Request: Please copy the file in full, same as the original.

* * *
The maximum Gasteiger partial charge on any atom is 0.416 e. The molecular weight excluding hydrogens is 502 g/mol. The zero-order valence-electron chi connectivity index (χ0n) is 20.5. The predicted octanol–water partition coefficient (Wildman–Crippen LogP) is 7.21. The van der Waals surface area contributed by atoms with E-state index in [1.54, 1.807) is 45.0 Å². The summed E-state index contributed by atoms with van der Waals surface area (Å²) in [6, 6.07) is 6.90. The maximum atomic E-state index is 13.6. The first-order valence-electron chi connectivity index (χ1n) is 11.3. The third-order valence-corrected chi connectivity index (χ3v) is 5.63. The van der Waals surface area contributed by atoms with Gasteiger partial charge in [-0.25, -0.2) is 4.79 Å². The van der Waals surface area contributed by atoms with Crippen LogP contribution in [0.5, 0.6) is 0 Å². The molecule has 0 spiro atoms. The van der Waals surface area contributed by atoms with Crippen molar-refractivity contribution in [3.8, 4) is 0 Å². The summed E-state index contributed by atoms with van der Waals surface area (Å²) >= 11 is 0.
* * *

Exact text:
The maximum Gasteiger partial charge on any atom is 0.416 e. The molecular weight excluding hydrogens is 502 g/mol. The zero-order valence-electron chi connectivity index (χ0n) is 20.5. The predicted octanol–water partition coefficient (Wildman–Crippen LogP) is 7.21. The van der Waals surface area contributed by atoms with E-state index in [1.54, 1.807) is 45.0 Å². The summed E-state index contributed by atoms with van der Waals surface area (Å²) in [6, 6.07) is 6.90. The maximum atomic E-state index is 13.6. The first-order valence-electron chi connectivity index (χ1n) is 11.3. The third-order valence-corrected chi connectivity index (χ3v) is 5.63. The van der Waals surface area contributed by atoms with Gasteiger partial charge in [-0.25, -0.2) is 4.79 Å². The van der Waals surface area contributed by atoms with Crippen LogP contribution in [0.5, 0.6) is 0 Å². The molecule has 0 spiro atoms. The van der Waals surface area contributed by atoms with Crippen molar-refractivity contribution in [3.8, 4) is 0 Å². The summed E-state index contributed by atoms with van der Waals surface area (Å²) >= 11 is 0.